Along with running, it is going to be most beneficial for you to add other workouts to your week. First of all, these workouts will allow you to continue training on your "rest days" without injuring yourself due to overtraining. You will not be running, but you can still be burning calories, keeping your heart rate up a bit, and building muscles. Then, secondly, working out all your muscles will help your overall performance when running (or performing regular, daily activities). Following are some suggested workouts for cross-training.
#1 "Basic Whole-Body Workout" (My own custom workout)
1. Steps (5 min) At an easy pace, walk stairs or use stair stepper machine (you can also use any stable surface that you can step on and off of repetively). This doubles as your warm up and works out your ankles, calve muscles, knees, and quads [thighs].
2. Leg lifts (3 min) Then, while lying on your back with one leg extended and one bent, lift extended leg 10-20 times and then switch legs. Repeat leg lifts two or three times (This will work your hips and warm up your abdominal muscles).
3. Sit-ups (2 min) Now do 30-40 sit-ups (or as many as you can do in 2 minutes) remembering to keep your back and neck straight each time you come up.
4. Bear crawl (3 min) Next, crawl on "all fours" like a bear for 1 minute, then rest a minute, then repeat (This will work legs, abs, shoulders, chest, arms...pretty much a whole body workout!)
5. Push ups (optional/2 min) Your arms will probably be tired already, but if you are able to, do as many push ups as you can do in 2 minutes.
6. Pull ups (optional/2 min) If you have access to a pull up bar, try to pull yourself up as many times as you can over a 2 minute period. For beginners this is very difficult, but it will get easier the more you do it (This is an excellent workout for your back, biceps, and wrists)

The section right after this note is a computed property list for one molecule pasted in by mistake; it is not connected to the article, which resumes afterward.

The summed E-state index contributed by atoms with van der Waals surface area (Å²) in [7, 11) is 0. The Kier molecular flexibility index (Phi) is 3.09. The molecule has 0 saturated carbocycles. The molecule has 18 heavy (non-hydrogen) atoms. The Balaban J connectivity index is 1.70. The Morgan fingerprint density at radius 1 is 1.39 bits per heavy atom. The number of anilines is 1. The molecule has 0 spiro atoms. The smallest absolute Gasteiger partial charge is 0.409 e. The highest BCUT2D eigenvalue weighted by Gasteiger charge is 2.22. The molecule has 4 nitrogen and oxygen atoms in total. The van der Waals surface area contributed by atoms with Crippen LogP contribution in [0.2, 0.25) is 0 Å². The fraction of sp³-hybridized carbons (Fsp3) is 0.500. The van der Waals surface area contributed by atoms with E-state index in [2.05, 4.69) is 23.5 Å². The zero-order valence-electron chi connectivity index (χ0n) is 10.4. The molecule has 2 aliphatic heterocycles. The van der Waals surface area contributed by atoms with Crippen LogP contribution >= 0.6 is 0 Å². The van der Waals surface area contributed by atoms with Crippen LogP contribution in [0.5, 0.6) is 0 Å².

There are some ways to cheat a little here (I'll share some tips later).
7. Cool Down (3-5 min) Go for a slow jog or a brisk walk around the room, on a treadmill, or outside to cool down and complete your 20 minute workout.
Pretty much every major muscle group should feel tight for awhile after this, and you should be loosened up and ready to attack the rest of your day!
#2 "Boxer's Workout"
When I first went off to Bible college, I found a little boxing gym and decided to join up for some training. It got me in great shape during that time, and I have gone back to similar workouts many times for a whole-body workout. Following is an example of a simple, basic 36-minute boxing workout. The key to this method is to workout for 3 minutes and rest 1 minute. Each 3 minute on/3 minute off cycle will be called "rounds."
1. 3 rounds jumping rope 2. 3 rounds "shadow boxing" 3. 3 rounds on the "heavy bag"
A second option may be a little easier, but it will be more cardiovascular whereas the above option may build mor muscle. The second option would be this:
1. 1 round jumping rope 2. 1 round "shadow boxing" 3. 1 round "heavy bag" (wrists would have to be taped up through the entire workout as you won't have time to wrap and then remove the wrap when you are done) 4. 1 round jumping rope 5. 1 round "shadow boxing" 6. 1 round "heavy bag" 7. 1 round jumping rope 8. 1 round "shadow boxing" 9. 1 round "heavy bag"